KM: [disappointed] Awww.

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CC: Yeah, but our UK label, 100 per-cent, also puts out Moby.

KM: So they have an in?

CC: So, they have an in, yeah. We might be able to do Michael Mann’s next film, or get him to re-release Miami Vice with our soundtrack, instead of Linkin Park, or whatever.

KM: What level of humiliation do you think he would feel when our version got rave reviews? Or, I guess, what level of humiliation do you think Linkin Park would feel, if they are, in fact, responsible for that soundtrack?

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CC: I don’t know if they are responsible for that soundtrack, but I do very specifically remember that they have the first big song in the movie, that song that’s like [sings song that Keith is sure he’s never heard] playing in the club that the cops raid, early on in the movie.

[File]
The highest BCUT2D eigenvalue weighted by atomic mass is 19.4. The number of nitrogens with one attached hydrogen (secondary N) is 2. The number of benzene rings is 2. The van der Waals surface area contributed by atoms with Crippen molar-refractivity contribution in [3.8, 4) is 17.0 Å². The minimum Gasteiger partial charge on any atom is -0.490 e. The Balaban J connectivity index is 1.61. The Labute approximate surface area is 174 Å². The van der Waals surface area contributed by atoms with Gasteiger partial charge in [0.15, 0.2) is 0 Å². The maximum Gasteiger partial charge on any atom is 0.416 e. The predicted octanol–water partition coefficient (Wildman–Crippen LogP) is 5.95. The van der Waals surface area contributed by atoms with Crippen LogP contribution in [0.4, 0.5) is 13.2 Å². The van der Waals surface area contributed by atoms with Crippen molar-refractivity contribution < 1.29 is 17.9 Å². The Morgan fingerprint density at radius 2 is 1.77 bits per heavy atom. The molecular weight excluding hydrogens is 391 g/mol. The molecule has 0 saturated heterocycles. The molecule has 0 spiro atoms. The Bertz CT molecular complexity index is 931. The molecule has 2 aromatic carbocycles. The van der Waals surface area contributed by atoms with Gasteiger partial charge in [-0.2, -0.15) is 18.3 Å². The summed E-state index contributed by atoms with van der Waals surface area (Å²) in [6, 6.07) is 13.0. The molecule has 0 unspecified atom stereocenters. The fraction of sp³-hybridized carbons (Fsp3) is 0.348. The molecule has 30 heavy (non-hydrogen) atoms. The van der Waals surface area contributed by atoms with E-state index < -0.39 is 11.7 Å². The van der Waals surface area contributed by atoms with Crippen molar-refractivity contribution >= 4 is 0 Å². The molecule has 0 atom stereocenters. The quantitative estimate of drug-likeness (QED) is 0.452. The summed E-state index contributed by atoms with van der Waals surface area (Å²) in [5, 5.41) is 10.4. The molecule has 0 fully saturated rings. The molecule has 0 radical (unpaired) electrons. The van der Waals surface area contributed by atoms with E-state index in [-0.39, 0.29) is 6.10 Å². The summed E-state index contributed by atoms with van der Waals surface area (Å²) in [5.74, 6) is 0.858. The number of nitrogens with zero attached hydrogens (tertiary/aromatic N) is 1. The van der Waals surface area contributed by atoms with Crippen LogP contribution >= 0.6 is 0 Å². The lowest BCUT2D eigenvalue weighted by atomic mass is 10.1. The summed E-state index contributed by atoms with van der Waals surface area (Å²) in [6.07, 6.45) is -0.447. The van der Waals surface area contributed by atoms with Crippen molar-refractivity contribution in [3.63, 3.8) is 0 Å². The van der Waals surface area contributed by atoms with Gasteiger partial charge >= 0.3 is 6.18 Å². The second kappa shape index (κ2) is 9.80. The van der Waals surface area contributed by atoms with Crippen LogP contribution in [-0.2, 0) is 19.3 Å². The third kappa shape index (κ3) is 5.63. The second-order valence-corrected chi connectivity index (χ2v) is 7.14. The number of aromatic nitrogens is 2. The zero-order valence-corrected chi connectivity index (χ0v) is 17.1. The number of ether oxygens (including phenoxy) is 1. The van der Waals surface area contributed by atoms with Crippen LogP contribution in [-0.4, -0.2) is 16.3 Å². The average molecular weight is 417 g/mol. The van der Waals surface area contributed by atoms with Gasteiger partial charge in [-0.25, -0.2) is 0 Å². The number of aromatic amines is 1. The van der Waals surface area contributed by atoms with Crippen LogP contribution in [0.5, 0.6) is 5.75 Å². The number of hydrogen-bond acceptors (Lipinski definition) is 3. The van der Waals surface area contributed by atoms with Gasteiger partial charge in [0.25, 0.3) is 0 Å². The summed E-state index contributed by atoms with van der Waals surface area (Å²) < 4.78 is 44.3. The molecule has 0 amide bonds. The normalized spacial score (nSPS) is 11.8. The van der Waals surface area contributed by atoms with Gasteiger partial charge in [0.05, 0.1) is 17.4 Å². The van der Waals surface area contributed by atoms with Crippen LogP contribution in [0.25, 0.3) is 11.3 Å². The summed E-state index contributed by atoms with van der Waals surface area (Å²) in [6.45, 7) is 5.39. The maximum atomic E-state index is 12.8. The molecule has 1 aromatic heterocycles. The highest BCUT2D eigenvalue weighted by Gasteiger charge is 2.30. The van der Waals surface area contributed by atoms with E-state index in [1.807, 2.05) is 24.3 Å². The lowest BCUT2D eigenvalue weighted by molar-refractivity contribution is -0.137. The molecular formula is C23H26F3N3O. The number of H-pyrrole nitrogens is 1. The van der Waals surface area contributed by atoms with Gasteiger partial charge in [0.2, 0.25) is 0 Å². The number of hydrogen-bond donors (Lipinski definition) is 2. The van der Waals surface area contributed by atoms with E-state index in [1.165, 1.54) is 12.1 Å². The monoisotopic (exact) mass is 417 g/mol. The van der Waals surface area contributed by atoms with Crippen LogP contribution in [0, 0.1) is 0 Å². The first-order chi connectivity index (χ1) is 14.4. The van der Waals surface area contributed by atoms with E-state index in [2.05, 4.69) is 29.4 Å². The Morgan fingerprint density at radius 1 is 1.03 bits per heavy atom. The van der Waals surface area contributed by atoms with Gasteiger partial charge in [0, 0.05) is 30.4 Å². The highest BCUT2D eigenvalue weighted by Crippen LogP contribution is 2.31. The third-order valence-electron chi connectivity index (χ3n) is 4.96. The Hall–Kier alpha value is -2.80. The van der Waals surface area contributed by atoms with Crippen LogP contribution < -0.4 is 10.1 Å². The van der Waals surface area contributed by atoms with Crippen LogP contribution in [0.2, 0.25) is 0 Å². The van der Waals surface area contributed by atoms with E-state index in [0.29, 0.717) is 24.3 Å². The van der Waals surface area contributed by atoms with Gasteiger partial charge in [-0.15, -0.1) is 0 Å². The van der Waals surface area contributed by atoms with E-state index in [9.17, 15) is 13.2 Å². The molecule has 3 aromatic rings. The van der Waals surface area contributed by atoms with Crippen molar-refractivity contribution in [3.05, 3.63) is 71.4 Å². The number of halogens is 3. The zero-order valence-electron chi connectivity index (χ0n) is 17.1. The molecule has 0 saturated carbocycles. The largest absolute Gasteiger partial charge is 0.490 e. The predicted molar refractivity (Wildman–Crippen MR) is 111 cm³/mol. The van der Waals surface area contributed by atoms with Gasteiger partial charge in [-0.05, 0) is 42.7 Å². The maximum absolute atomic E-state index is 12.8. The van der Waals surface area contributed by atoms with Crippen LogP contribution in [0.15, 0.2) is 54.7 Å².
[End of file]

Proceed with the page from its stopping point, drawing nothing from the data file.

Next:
KM: Yeah, I’m sure. That does seem like Michael Mann’s level of modern cultural understanding . . . what he thinks the cool, clubbing kids would be into.

CC: It was a really uninspired choice.

KM: Like Linkin Park themselves, that choice seemed quite tone-deaf?

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CC: Yeah, maybe that was his point. Maybe he was making a little joke.

KM: A little meta-joke.

CC: He’s not so serious that he can’t make a joke at his own expense and at his film’s expense. I like that.

KM: He can be whimsical.

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CC: So, we’re about to start a months-long tour cycle, here. What are your survival tips for the bus? No, just kidding.